Tokyo-based 3Di Inc., will release the new version of its OpenSim server software on June 25, and the new release will allow the use of separate account registration systems.
For example, if a retail company, say, allow customers to register on its website, those same registrations can be used to log into the company’s virtual store.
“Previously, it was necessary to duplicate all this login information to the OpenSim server because OpenSim controlled the login process,” 3Di spokesperson Mari Tsushima tells Hypergrid Business. “With 3Di Connect, 3Di OpenSim can offload user authentication to a third-party web service, which makes integrating with existing web-based member services easier because the existing user account information does not need to be imported into 3Di OpenSim. This also addresses security concerns about controlling the security of user data, because the user login information and passwords can remain protected under the existing security mechanisms in place at the existing web-based service.”
3Di isn’t the first to offer this functionality. IBM’s Virtual Collaboration for Lotus Sametime (formerly Lotus Sametime 3D) allows integration with corporate employee directories.
However, 3Di is the first to pair this function with a Web-based viewer, allowing immersive team meetings — or virtual shopping — to take place inside a website window.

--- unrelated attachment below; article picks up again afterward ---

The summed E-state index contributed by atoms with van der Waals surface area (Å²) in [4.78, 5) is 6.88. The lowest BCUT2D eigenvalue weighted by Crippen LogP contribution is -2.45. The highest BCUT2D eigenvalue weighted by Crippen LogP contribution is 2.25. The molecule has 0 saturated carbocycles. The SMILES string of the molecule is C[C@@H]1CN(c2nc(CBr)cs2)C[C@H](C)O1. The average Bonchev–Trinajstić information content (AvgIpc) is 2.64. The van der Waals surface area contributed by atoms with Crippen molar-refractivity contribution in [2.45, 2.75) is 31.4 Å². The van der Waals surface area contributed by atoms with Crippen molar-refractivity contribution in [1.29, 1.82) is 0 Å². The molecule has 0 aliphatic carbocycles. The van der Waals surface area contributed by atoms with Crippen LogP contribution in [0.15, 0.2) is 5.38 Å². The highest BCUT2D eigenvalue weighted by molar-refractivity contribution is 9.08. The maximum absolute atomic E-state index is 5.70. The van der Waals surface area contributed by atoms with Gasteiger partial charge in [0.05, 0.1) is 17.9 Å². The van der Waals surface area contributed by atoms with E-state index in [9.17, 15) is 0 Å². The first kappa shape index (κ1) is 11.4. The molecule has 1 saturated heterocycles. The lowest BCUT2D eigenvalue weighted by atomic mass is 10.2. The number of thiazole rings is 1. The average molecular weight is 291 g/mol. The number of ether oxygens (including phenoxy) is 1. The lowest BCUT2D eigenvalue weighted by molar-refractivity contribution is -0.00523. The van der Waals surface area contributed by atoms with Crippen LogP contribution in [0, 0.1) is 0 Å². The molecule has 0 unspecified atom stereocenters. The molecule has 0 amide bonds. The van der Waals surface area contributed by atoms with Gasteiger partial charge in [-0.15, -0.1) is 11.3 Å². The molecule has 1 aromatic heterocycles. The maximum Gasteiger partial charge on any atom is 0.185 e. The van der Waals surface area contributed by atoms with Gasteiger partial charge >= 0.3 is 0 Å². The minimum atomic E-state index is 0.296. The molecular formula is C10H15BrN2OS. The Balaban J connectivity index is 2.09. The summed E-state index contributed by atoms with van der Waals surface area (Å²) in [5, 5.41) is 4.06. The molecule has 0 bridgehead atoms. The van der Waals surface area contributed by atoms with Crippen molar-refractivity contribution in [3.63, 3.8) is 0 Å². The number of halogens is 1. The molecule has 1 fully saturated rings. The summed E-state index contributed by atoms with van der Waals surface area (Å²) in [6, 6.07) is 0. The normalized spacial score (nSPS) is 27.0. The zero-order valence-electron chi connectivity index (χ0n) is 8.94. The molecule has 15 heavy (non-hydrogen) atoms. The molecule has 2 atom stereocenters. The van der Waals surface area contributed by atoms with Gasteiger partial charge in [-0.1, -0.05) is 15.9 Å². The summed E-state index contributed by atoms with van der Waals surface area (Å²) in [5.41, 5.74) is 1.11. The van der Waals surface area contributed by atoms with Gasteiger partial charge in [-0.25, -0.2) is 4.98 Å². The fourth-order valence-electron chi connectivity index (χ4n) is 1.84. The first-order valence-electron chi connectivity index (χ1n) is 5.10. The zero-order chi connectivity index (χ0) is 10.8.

3Di OpenSim Enteprise 2.0 also allows the use of HTTP proxies, making it easier for users to log in from work, where the usual OpenSim ports might be closed to traffic, 3Di said in its announcement.
“Previously it was necessary to open several network ports on the server side and viewer side to allow direct communication between server and viewer,” Tsushima explained. “Now, with HTTP tunneling, only one standard port needs to be opened.”
That port — Port 443 — is the standard port used for SSL (Secure Socket Layer), a common method for accessing websites in a secure way.
“This is important for corporate deployments of 3Di OpenSim where restrictive network settings are to be expected,” Tsushima added.
Finally, the new software release also offers support for in-world voice, a feature long available from other OpenSim providers and distributors.
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